Summary: Experiments this month gave further confirmation of our basic theoretical model of the DPF. ICCD images showed the pinched filament kinking into a plasmoid and gave us clearer estimates of the plasmoid radius and density. X-ray emission energy continues to increase, giving us more confidence for our spin-off X-ray generator applications. Our replacement trigger heads were completed and tested, making us ready to return to 12-capacitor firing. Aaron Blake and Derek Shannon are joining the LPP team full time.
ICCD images catch filament kinking, give plasmoid size estimates
Figure 1. The axial condensation from shot 101402, 200 ps exposure, 85 ns before pinch peak, 30 kV, 13 torr. Bright filament [C] is about 240 microns in diameter. Note the formation of kink [B] at top of helix.
For the first time, we have captured images of the kinking process that leads from the pinched filament column to the formation of the plasmoid. This process, portrayed in the Focus Fusion Society animation of DPF functioning, is critical to our theoretical understanding of how the plasma in the pinch region gets further concentrated into the donut-like plasmoid. While others have observed plasma columns kinking in different and larger devices, this process has never before, to our knowledge, been directly observed in the DPF.
In shot 101402 (Fig. 1), taken 85 ns before the pinch peak, we can see the kinking process clearly at work. The central bright filament has already wrapped itself into a helical pattern [A], and at the end of the pinch area [B] (top in this image, bottom in the actual device), the twisted filament has started to bend over toward the horizontal, kinking itself like a twisted telephone cord, the first step in forming the plasmoid. The image shows that the angle of the helical cycles tilt more and more towards the end of the pinch region. This is also the time when the current through the anode start to drop rapidly, as energy is transferred into the kink.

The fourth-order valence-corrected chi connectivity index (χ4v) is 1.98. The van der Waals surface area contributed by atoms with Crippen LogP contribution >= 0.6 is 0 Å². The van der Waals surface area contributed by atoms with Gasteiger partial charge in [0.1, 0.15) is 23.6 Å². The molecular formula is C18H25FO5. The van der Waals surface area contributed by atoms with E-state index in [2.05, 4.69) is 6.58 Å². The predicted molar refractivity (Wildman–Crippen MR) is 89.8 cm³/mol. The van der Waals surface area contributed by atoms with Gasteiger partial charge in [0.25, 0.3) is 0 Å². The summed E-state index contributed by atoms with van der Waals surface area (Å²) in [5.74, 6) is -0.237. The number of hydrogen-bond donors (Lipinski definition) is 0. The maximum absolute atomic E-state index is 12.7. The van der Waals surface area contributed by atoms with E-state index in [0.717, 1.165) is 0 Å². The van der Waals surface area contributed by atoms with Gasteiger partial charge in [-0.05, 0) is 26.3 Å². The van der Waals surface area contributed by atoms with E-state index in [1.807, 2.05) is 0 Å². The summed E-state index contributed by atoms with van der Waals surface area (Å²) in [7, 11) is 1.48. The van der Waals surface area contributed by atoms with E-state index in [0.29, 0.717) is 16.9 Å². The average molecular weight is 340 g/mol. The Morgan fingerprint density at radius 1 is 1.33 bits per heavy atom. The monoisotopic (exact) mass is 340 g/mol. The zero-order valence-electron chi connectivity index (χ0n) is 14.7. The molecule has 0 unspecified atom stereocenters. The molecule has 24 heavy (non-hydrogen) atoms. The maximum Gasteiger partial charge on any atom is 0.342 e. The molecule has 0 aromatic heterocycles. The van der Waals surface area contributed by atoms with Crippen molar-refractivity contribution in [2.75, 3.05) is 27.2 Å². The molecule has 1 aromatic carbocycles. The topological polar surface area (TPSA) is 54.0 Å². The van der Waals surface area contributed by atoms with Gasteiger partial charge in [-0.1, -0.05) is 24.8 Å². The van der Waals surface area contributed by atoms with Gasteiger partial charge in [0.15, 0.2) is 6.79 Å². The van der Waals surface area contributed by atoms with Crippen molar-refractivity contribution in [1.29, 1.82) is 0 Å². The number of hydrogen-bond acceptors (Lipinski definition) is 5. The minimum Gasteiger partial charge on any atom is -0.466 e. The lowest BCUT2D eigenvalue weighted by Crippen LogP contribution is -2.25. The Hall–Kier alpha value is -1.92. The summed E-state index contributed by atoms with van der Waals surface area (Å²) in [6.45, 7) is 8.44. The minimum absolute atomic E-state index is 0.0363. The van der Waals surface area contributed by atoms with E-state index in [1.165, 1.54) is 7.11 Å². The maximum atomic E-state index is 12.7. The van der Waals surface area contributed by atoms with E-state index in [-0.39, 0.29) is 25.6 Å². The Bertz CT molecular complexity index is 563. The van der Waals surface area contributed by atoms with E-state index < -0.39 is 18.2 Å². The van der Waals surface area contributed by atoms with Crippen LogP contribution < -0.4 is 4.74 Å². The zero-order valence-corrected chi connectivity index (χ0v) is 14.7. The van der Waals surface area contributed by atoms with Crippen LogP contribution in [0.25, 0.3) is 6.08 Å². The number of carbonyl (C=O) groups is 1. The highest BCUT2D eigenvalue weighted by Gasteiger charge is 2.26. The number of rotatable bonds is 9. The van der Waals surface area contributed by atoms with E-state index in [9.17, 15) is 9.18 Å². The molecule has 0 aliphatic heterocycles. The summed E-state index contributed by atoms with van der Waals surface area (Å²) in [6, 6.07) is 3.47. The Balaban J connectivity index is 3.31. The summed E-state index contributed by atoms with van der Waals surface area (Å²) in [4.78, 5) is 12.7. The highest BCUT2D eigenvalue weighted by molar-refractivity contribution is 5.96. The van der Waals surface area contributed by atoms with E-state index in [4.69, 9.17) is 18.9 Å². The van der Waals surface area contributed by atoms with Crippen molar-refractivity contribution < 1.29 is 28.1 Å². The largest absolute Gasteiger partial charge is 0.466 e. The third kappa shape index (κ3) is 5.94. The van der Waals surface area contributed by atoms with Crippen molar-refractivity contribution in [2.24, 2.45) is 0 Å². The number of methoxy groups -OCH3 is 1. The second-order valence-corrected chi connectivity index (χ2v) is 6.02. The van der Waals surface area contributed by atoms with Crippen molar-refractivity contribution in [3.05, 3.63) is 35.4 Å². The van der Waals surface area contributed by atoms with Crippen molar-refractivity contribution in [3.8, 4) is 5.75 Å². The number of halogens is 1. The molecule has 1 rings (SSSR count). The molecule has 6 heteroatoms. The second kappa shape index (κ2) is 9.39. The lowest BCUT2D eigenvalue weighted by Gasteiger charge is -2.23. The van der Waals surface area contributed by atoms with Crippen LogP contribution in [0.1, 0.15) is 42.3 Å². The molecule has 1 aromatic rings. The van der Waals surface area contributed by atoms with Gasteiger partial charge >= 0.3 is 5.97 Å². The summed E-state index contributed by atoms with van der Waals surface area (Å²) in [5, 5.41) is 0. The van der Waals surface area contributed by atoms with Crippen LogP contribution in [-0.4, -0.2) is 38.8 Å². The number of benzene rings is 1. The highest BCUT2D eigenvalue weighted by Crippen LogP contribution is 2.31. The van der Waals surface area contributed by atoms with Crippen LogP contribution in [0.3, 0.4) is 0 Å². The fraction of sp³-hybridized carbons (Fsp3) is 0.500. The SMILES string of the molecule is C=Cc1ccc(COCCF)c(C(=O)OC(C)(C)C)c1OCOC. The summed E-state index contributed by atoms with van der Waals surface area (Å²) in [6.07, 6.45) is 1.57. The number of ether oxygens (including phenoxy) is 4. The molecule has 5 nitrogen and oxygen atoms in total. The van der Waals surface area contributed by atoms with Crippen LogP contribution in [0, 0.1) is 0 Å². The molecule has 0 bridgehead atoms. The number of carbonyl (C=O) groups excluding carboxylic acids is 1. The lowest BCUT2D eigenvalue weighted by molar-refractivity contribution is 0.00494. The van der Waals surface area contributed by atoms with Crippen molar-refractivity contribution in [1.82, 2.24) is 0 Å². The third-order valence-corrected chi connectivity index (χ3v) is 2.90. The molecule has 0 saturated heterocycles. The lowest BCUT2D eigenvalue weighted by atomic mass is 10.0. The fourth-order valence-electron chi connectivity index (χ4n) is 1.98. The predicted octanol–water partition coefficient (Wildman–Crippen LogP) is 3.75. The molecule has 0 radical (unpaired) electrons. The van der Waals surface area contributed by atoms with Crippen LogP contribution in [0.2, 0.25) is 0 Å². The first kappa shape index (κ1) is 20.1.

Figures 2 and 3. A somewhat earlier image, 92 ns before the pinch in shot 102604, shows the slender pinched filament [D] before it starts to twirl up into a helical form (Fig. 2). At a slightly later time in a different shot, 55 ns before the pinch peak in shot 102603, the kinking has started to form the dense plasmoid [E] at the end of the pinch column (Fig. 3).
Together, these and earlier images give consistent dimensions of about 240 microns for the diameter of the central filaments and for the plasmoid itself. While this is relatively close to the pixel size of the images, 60 microns, it gives us a reasonably good estimate of plasmoid size. We have now installed a new lens which will give us 30-micron resolution in future shots.
X-ray energies continue to increase to hundreds of keV
Shots taken at the end of October have shown very high X-ray energies. The main evidence for this is the comparison between the PMTs (photomultiplier tubes) that are shielded with varying amounts of copper. In at least two shots, there was apparently little loss in energy in the PMT shield with 6 mm of copper relative to the shield with 3 mm. The signals were also very strong compared with an unshielded PMT. Since the ratios do not clearly fit either a Maxwellian (random) distribution of electron energies, nor a mono-energetic beam (one with all the same electron energies), we can’t yet say precisely how hot the electrons producing the X-rays are, but it is clear that the typical X-rays emitted must have energies of around 150 keV, with large fractions at 200-300 keV, above the minimum goals we have set for our spin-off X-ray inspection application. The total amount of X-rays emitted (tens of mJ) are still far short of the goals for this application, and more data will be needed to get a precise measurement of the X-ray spectrum and the electron energy distribution, but we are excited about the progress thus far.
Size measurements provide estimates of density, better comparison with theory
While still tentative pending higher resolution data and X-ray imaging, the size estimates for the plasmoid from the ICCD images allow us to calculate density estimates and get better comparisons with theory and other experiments. If we assume the plasmoid has a volume similar to a 120-micron radius sphere, and that the ion energy we observe is all random energy (not rotational energy), then we can calculate the neutron density and the total energy in the ions of the plasma from the known reactivity of deuterium.
By comparison with some actual shots, our theoretical predictions give a considerably higher total number of ions in the plasmoid but a lower ion energy, so that total energy in the ions is about 1/5 of that predicted. However, these are far from an optimized shots, as they have a pinch time of more than 2 microseconds, which we know from earlier experiments is too long. We expect better approximation to theory with more optimized shots.